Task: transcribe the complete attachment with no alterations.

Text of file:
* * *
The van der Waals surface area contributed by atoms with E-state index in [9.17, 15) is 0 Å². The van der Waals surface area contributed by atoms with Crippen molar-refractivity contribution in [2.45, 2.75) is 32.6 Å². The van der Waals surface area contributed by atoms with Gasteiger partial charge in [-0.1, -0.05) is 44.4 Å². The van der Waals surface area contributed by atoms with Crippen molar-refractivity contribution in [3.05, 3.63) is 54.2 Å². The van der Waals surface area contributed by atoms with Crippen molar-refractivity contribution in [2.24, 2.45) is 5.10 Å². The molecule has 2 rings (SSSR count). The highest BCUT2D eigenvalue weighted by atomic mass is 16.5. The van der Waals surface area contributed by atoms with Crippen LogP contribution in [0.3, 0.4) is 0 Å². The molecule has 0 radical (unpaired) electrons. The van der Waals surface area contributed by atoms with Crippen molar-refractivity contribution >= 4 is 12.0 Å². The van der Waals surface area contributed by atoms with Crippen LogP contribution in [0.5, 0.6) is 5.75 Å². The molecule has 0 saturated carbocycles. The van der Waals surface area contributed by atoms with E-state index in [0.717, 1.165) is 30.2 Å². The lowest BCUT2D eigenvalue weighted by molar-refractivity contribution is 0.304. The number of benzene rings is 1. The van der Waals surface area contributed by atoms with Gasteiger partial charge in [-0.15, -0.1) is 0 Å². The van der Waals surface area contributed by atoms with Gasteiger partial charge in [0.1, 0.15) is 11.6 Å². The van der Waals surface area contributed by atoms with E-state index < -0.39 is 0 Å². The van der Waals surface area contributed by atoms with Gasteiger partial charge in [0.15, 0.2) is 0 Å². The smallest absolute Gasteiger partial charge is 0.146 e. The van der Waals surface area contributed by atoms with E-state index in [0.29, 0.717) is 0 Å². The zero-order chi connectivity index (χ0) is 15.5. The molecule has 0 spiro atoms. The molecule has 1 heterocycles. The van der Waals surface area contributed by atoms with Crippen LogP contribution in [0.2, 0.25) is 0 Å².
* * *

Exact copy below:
The van der Waals surface area contributed by atoms with E-state index in [9.17, 15) is 0 Å². The van der Waals surface area contributed by atoms with Crippen molar-refractivity contribution in [2.45, 2.75) is 32.6 Å². The van der Waals surface area contributed by atoms with Gasteiger partial charge in [-0.1, -0.05) is 44.4 Å². The van der Waals surface area contributed by atoms with Crippen molar-refractivity contribution in [3.05, 3.63) is 54.2 Å². The van der Waals surface area contributed by atoms with Crippen molar-refractivity contribution in [2.24, 2.45) is 5.10 Å². The molecule has 2 rings (SSSR count). The highest BCUT2D eigenvalue weighted by atomic mass is 16.5. The van der Waals surface area contributed by atoms with Crippen LogP contribution in [0.3, 0.4) is 0 Å². The molecule has 0 radical (unpaired) electrons. The van der Waals surface area contributed by atoms with Crippen molar-refractivity contribution >= 4 is 12.0 Å². The van der Waals surface area contributed by atoms with Crippen LogP contribution in [0.5, 0.6) is 5.75 Å². The molecule has 0 saturated carbocycles. The van der Waals surface area contributed by atoms with E-state index in [0.717, 1.165) is 30.2 Å². The lowest BCUT2D eigenvalue weighted by molar-refractivity contribution is 0.304. The number of benzene rings is 1. The van der Waals surface area contributed by atoms with Gasteiger partial charge in [-0.15, -0.1) is 0 Å². The van der Waals surface area contributed by atoms with Gasteiger partial charge in [0.1, 0.15) is 11.6 Å². The van der Waals surface area contributed by atoms with E-state index < -0.39 is 0 Å². The van der Waals surface area contributed by atoms with Gasteiger partial charge in [0.15, 0.2) is 0 Å². The smallest absolute Gasteiger partial charge is 0.146 e. The van der Waals surface area contributed by atoms with E-state index in [0.29, 0.717) is 0 Å². The zero-order chi connectivity index (χ0) is 15.5. The molecule has 0 spiro atoms. The molecule has 1 heterocycles. The van der Waals surface area contributed by atoms with Crippen LogP contribution in [0.2, 0.25) is 0 Å².